Examples of sacrificial coating in the following topics:
- The process of coating a metal surface with another metal that is more likely to be oxidized is referred to as sacrificial coating.
- Cathodic protection replicates the effects of a sacrificial coating but with a more active metal.
- Using the same principle as sacrificial film coating, a sacrificial anode, made of a metal more active than the metal you want to protect, can be used to prevent corrosion on submerged or buried metal structures.
- The sacrificial anode will corrode before the metal it is protecting does.
- Galvanic sacrificial anode attached to the hull of a ship; here, the sacrificial anode shows corrosion but the metal it is attached to does not.
- This legendary vision is pictured on the coat
of arms of Mexico.
- Every level of Aztec society
was affected by the belief in the human responsibility to pay homage
to the gods, and anyone could serve as a sacrificial offering.
were responsible for collecting tributes and ensuring there were
enough goods for sacrificial ceremonies.
- These feats
of architectural display were the sites of large sacrificial
offerings and festivals, where Spanish reports said blood would run
down the steps of the pyramids.
- Weapons such as daggers and axes had a sacrificial meaning, symbolizing the heavenly power of the ruler.
- Examples of ritual bronze vessels include the numerous large sacrificial tripods known as dings and other distinct shapes such as gui and zun.
- Zun are wine and sacrificial vessels characterized by a tall cylindrical shape with no handles or legs and a mouth slightly broader than the body.
- The ritual books of China during the Zhou Dynasty describe who was allowed to use what kinds of sacrificial vessels.
- The leaves and fruits of many plants have waxy coatings, which may protect them from dehydration and small predators.
- The feathers of birds and the fur of some animals have similar coatings which serve as a water repellent.
- Monocot and dicot seeds develop in differing ways, but both contain seeds with a seed coat, cotyledons, endosperm, and a single embryo.
- The seed, along with the ovule, is protected by a seed coat that is formed from the integuments of the ovule sac.
- In dicots, the seed coat is further divided into an outer coat, known as the testa, and inner coat, known as the tegmen.
- When the seed coat forms from only one layer, it is also called the testa, though not all such testae are homologous from one species to the next.
- In monocot seeds, the testa and tegmen of the seed coat are fused.
- A glycocalyx(capsule or slime layer)is an external coating of bacteria with protective function, made mostly of polysaccharides.
- A glycocalyx, literally meaning "sugar coat", is a network of polysaccharides that project from cellular surfaces of bacteria, which classifies it as a universal surface component of a bacterial cell, found just outside the bacterium cell wall.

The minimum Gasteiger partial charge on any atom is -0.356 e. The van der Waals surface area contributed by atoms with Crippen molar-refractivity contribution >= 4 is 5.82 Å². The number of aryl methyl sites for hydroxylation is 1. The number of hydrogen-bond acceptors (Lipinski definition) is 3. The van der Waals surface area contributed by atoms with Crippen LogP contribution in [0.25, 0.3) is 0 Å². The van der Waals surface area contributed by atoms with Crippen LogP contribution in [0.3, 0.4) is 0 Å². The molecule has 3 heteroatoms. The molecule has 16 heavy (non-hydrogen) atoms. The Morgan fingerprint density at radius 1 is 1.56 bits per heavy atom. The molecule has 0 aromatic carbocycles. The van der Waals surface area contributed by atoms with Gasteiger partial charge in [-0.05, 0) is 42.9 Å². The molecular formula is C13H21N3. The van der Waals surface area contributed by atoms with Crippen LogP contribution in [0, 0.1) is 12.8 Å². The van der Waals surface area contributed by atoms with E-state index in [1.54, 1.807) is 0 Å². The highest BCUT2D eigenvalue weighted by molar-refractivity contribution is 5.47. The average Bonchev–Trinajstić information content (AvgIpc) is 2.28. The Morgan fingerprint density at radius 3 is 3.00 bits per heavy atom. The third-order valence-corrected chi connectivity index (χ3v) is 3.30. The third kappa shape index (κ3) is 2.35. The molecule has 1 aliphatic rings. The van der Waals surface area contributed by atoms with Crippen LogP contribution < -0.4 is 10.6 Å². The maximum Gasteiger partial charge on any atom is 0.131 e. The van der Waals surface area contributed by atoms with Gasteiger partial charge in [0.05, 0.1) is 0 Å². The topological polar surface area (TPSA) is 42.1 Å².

- This coat is extremely hydrated and stains with ruthenium red.
- To keep unit production costs under control, 3M studied the setups on its coating machines.
- Since the cost of chemical waste disposal was a major part of the cost of changing over a coating machine to make another product, 3M shortened the length of hoses that needed purging and redesigned the shape of the adhesive solution holding pan on the coating machine to be shallower. 3M also used quick-connect devices, disposable filters, and work teams to speed up setups.
- The result was that 3M could maintain low unit costs on its coating machines while producing small lots of hundreds of products to meet market demand quickly.
- They supply the muscular coat, ramify in the submucous coat, and are finally distributed to the mucous membrane.
- Nerve plexuses are found in the submucous coat and between the layers of the muscular coat as in the intestine.
- These murals also provide a window into the Terminal Preclassic sacrificial and inauguration rituals, such as bloodletting, that were practiced around 100 BCE.
- This colorful mural depicts a king practicing bloodletting, probably for an inauguration or other sacrificial purpose.
- The light-sensitive material was a thin coating of bitumen, which was dissolved in white petroleum, applied to the surface of the plate and allowed to set before use.
- Niépce had previously experimented with paper coated with silver chloride.
- Unlike earlier experimenters with silver salts, he succeeded in photographing the images formed in a small camera, producing his first results in 1816; however like his predecessors he was unable to prevent the coating from darkening all over when exposed to light for viewing.
- More interested in silver-based processes than Niépce had been, Daguerre experimented with photographing camera images directly onto a silver-surfaced plate that had been fumed with iodine vapor, which reacted with the silver to form a coating of silver iodide.
- Paper with a coating of silver iodide was exposed in the camera and developed into a translucent negative image.